Chicago loses out on Promise Neighborhood grants

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Chicago neighborhoods lost their bid for federal money to plan “Promise
Neighborhoods,” an Obama Administration initiative that aims to
replicate the well-known Harlem Children’s Zone. In announcing the 21 winners, Education Secretary Arne Duncan said the
$10 million in planning grants is a  “down payment”  toward re-developing
some of the nation’s most distressed communities and the educational
experience of children who live within them.

Chicago neighborhoods lost their bid for federal money to plan “Promise Neighborhoods,” a U.S. Department of Education initiative that aims to replicate the well-known Harlem Children’s Zone.

In announcing the 21 winners, Education Secretary Arne Duncan said the $10 million in planning grants is a “down payment” toward re-developing some of the nation’s most distressed communities and the educational experience of children who live within them.

Among the winners are organizations in New York, Atlanta, Houston and Los Angeles.

President Barack Obama initially asked Congress for $210 million for the project in fiscal year 2011, but a Senate subcommittee gutted that to $20 million this summer.

Community organizations in five Chicago neighborhoods—Englewood, Roseland, Logan Square and Chicago Lawn—applied for the grant. In Logan Square and Roseland, the officials at these organizations say they will continue to work with the schools.

In Roseland on the Far South Side, SGA Youth and Family Services had planned to focus its activity around Roseland Preparatory Academy, a charter school slated to open next year. The money would have paid for additional services and supports for families at the school. SGA still plans to play a big role in the school, said Les Inch, vice president of performance planning and policy. SGA launched a fundraising campaign in May and continues to rely heavily on support from private donors.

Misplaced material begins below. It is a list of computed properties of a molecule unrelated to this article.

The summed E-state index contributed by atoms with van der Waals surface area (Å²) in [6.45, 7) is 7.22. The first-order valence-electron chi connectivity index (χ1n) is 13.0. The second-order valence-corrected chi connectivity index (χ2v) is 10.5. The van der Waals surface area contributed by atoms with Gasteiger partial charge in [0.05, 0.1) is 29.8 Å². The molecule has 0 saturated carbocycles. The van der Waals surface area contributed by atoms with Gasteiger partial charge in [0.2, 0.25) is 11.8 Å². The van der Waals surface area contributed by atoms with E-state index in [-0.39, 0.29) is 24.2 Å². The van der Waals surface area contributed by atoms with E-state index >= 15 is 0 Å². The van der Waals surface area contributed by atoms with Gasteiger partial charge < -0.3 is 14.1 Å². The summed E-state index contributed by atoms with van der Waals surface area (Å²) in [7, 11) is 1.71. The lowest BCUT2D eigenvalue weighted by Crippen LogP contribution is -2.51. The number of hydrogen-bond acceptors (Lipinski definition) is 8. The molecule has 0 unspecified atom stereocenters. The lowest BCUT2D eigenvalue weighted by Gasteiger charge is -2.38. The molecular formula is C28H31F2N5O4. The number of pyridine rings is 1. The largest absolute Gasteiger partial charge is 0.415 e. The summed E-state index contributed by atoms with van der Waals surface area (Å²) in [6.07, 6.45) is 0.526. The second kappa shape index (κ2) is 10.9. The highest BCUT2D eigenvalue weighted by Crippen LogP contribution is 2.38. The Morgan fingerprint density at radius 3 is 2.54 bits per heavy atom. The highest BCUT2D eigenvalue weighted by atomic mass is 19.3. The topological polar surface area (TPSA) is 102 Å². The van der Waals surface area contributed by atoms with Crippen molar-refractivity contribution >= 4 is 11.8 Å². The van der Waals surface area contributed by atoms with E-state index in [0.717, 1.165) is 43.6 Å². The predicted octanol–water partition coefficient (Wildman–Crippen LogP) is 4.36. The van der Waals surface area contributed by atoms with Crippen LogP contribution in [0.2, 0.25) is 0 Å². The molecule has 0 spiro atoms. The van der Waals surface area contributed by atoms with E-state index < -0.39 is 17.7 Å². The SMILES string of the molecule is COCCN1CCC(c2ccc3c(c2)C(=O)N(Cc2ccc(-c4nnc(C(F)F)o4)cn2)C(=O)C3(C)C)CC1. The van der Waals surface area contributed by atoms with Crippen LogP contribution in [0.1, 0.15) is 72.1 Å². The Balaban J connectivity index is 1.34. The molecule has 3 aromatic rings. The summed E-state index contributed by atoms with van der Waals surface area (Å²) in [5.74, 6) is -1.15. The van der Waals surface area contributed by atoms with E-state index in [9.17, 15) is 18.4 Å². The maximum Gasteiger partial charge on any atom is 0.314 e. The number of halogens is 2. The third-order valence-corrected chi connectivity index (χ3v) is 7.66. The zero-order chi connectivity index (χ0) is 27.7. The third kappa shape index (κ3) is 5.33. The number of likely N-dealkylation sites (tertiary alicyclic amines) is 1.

“From the beginning of our planning, SGA has been committed to seeing Roseland Children’s initiative implemented, regardless of whether we received a fed planning grant or not,” Inch says.

SGA also works with Curtis Elementary and Fenger High, two turnaround schools in the neighborhood. 

The Logan Square Neighborhood Association works with neighborhood public schools and Northeastern Illinois University to develop after-school programs and strengthen the relationship between schools and the community.

“We’re committed to getting the whole family involved in education, and our work has been very successful doing that,” says Executive Director Nancy Aardema. “We’re disappointed [to hear about the grant], but we understand.” 

Aardema says that LSNA will continue the work it has been doing with its partners and strengthen and develop its early childhood program.